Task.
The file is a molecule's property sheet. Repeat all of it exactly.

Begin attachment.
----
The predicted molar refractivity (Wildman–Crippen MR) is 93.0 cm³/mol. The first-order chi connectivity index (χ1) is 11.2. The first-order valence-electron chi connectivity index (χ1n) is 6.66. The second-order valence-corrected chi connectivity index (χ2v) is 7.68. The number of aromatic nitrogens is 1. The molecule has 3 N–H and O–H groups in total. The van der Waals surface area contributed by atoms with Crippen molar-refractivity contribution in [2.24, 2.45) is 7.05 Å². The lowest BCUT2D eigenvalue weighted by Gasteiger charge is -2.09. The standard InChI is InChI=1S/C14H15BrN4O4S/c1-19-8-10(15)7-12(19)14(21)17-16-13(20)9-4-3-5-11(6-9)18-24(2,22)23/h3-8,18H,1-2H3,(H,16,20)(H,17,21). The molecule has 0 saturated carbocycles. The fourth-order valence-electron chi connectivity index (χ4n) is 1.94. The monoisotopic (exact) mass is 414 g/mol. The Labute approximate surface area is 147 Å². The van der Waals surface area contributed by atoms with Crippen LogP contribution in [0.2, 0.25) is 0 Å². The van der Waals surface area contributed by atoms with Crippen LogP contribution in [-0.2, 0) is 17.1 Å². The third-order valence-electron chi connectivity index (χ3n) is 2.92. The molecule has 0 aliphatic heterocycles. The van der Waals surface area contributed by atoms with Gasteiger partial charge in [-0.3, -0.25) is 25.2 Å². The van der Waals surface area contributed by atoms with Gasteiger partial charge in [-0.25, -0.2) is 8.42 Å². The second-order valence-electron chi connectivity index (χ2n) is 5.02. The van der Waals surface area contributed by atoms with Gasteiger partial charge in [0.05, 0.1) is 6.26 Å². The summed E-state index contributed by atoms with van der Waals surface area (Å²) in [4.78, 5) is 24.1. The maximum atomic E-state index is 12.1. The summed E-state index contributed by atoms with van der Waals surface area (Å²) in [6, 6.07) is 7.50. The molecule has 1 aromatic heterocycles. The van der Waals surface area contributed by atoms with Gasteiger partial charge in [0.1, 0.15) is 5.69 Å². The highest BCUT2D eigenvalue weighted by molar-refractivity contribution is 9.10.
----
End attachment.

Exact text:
The predicted molar refractivity (Wildman–Crippen MR) is 93.0 cm³/mol. The first-order chi connectivity index (χ1) is 11.2. The first-order valence-electron chi connectivity index (χ1n) is 6.66. The second-order valence-corrected chi connectivity index (χ2v) is 7.68. The number of aromatic nitrogens is 1. The molecule has 3 N–H and O–H groups in total. The van der Waals surface area contributed by atoms with Crippen molar-refractivity contribution in [2.24, 2.45) is 7.05 Å². The lowest BCUT2D eigenvalue weighted by Gasteiger charge is -2.09. The standard InChI is InChI=1S/C14H15BrN4O4S/c1-19-8-10(15)7-12(19)14(21)17-16-13(20)9-4-3-5-11(6-9)18-24(2,22)23/h3-8,18H,1-2H3,(H,16,20)(H,17,21). The molecule has 0 saturated carbocycles. The fourth-order valence-electron chi connectivity index (χ4n) is 1.94. The monoisotopic (exact) mass is 414 g/mol. The Labute approximate surface area is 147 Å². The van der Waals surface area contributed by atoms with Crippen LogP contribution in [0.2, 0.25) is 0 Å². The van der Waals surface area contributed by atoms with Crippen LogP contribution in [-0.2, 0) is 17.1 Å². The third-order valence-electron chi connectivity index (χ3n) is 2.92. The molecule has 0 aliphatic heterocycles. The van der Waals surface area contributed by atoms with Gasteiger partial charge in [-0.3, -0.25) is 25.2 Å². The van der Waals surface area contributed by atoms with Gasteiger partial charge in [-0.25, -0.2) is 8.42 Å². The second-order valence-electron chi connectivity index (χ2n) is 5.02. The van der Waals surface area contributed by atoms with Gasteiger partial charge in [0.05, 0.1) is 6.26 Å². The summed E-state index contributed by atoms with van der Waals surface area (Å²) in [4.78, 5) is 24.1. The maximum atomic E-state index is 12.1. The summed E-state index contributed by atoms with van der Waals surface area (Å²) in [6, 6.07) is 7.50. The molecule has 1 aromatic heterocycles. The van der Waals surface area contributed by atoms with Gasteiger partial charge in [0.1, 0.15) is 5.69 Å². The highest BCUT2D eigenvalue weighted by molar-refractivity contribution is 9.10.